Monday, May 22, 2017


     There are several cycling forays which stand out in my cycling history, although I've had many outstanding adventures.  Cycling coast to coast in fifty-two days was endurance; Land's End to John O'Groats likewise; The Blue Ridge Parkway easily the most difficult.  But the two tours with Marty and Jill Jemison are the most memorable.
     In conjunction with Le Tour de France, my first adventure was a week in 2006 riding in the Pyrenees.  You can read about it in Bicycling Journeys with Jerry.  Among other highlights on this trip was about a half an hour talking with Paul Sherwen and Phil Liggett. Marty specializes in good food and wine and getting us in with the riders before or after the race, along with cycling the cols.  In 2008 we did the Alps, details of which are in Gotta Go!  Cycling Vacations in Fantastic Locations.
     But what is special about the Jemison's is that they actually form friendships with all of their clients and you are treated as special guests on and after their tours.  I'm sure Marty doesn't remember the advice he gave me about time trials in 2008.  But I do, took it to heart, and have been following his formula ever since.  And that brings me to what prompted me to write this post nine years after the last time we saw each other.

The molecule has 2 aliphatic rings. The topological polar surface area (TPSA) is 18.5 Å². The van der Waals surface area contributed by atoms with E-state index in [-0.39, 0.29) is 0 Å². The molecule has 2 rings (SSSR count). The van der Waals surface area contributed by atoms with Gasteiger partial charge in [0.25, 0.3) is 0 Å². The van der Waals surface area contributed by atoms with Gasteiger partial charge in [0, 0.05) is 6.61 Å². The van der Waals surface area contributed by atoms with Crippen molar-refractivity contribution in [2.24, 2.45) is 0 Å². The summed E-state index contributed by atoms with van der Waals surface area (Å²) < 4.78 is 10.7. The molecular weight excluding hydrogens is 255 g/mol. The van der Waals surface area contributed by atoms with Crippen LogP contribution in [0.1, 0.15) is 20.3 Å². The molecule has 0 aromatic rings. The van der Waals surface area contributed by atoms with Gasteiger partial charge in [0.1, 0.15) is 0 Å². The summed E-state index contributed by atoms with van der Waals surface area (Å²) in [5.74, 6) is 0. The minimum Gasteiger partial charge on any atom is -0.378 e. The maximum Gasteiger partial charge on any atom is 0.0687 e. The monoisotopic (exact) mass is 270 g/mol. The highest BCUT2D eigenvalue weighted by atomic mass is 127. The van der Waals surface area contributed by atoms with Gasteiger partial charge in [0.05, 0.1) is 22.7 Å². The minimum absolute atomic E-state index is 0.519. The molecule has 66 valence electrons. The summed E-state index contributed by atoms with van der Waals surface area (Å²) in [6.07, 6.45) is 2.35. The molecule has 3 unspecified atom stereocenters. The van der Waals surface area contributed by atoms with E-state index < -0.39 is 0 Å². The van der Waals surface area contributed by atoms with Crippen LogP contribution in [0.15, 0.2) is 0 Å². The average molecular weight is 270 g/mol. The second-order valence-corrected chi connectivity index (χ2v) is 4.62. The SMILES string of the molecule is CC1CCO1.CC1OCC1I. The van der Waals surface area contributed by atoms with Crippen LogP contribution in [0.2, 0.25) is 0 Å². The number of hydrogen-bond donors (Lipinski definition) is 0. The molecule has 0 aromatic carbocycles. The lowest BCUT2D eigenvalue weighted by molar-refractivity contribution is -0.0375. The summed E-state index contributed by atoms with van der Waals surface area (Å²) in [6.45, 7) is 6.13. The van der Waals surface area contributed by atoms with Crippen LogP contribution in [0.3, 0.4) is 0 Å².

First the background.  Our ride that day was to ascend Col d'Agnel, the highest border crossing in Europe.  Once at the top, we would dismount and watch Le Tour riders go by, joining the vast crowd of screaming cyclophiles.  We were running late, I had only my wind jacket and no time to go back to get anything warmer.  Half way up the climb it began to get chilly.  Then wet.  Then downright cold.  Then, the gendarmes made us dismount, about a mile from the top.  We circumvented that, and made it to the tavern at the top.  I was shivering uncontrollably.  Jill gave me her jacket, Marty rounded up hot chocolate for the group.  The tavern had a big screen tv, and I opted not to go out to cheer on the suffering riders as they passed.  Once gone, everybody started to descend the mountain.  We waited for a break in the rain/sleet, then made a break for it.  The plan was for me and Marty to go first, Jill and some others to follow.  Seconds after we started, we hit more rain/sleet.  I gave up my lead to Marty.  He kept looking back to make sure I was with him, and each time I was he let it out a little more.  We were really moving, passing cars, getting soaked.  Halfway down the rain stopped, the sun came out, and it was noticibly warmer.  On with the prompt.
     The socks I was wearing (Jemison socks) were filthy.  It took at least five years of washing before the grime came out.  This year I emailed Marty to recount the adventure, and that the socks finally had worn out.   On Saturday, the day I won my time trial, these arrived in the mail.
     If you have ever thought about cycling in Europe, go with the best, Jemison Cycling.

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